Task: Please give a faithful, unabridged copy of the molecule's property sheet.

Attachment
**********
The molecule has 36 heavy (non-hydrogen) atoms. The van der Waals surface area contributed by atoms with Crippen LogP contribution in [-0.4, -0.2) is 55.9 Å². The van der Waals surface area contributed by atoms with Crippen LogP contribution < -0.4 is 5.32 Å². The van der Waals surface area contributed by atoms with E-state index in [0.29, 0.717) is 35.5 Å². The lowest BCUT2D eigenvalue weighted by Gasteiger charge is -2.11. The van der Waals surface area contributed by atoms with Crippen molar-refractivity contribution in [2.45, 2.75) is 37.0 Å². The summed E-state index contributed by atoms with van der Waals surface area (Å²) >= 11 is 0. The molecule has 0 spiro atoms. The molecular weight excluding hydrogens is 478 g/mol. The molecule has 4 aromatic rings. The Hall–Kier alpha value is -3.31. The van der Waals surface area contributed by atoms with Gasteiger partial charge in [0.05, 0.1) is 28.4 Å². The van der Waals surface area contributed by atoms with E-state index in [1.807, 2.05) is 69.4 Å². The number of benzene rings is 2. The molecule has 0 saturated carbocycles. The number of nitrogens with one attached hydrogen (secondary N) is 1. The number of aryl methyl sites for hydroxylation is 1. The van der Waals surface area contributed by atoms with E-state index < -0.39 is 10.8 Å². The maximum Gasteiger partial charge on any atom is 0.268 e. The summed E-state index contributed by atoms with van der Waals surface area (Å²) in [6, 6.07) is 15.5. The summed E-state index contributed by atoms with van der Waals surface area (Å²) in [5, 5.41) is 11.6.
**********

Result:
The molecule has 36 heavy (non-hydrogen) atoms. The van der Waals surface area contributed by atoms with Crippen LogP contribution in [-0.4, -0.2) is 55.9 Å². The van der Waals surface area contributed by atoms with Crippen LogP contribution < -0.4 is 5.32 Å². The van der Waals surface area contributed by atoms with E-state index in [0.29, 0.717) is 35.5 Å². The lowest BCUT2D eigenvalue weighted by Gasteiger charge is -2.11. The van der Waals surface area contributed by atoms with Crippen molar-refractivity contribution in [2.45, 2.75) is 37.0 Å². The summed E-state index contributed by atoms with van der Waals surface area (Å²) >= 11 is 0. The molecule has 0 spiro atoms. The molecular weight excluding hydrogens is 478 g/mol. The molecule has 4 aromatic rings. The Hall–Kier alpha value is -3.31. The van der Waals surface area contributed by atoms with Gasteiger partial charge in [0.05, 0.1) is 28.4 Å². The van der Waals surface area contributed by atoms with E-state index in [1.807, 2.05) is 69.4 Å². The number of benzene rings is 2. The molecule has 0 saturated carbocycles. The number of nitrogens with one attached hydrogen (secondary N) is 1. The number of aryl methyl sites for hydroxylation is 1. The van der Waals surface area contributed by atoms with E-state index < -0.39 is 10.8 Å². The maximum Gasteiger partial charge on any atom is 0.268 e. The summed E-state index contributed by atoms with van der Waals surface area (Å²) in [6, 6.07) is 15.5. The summed E-state index contributed by atoms with van der Waals surface area (Å²) in [5, 5.41) is 11.6.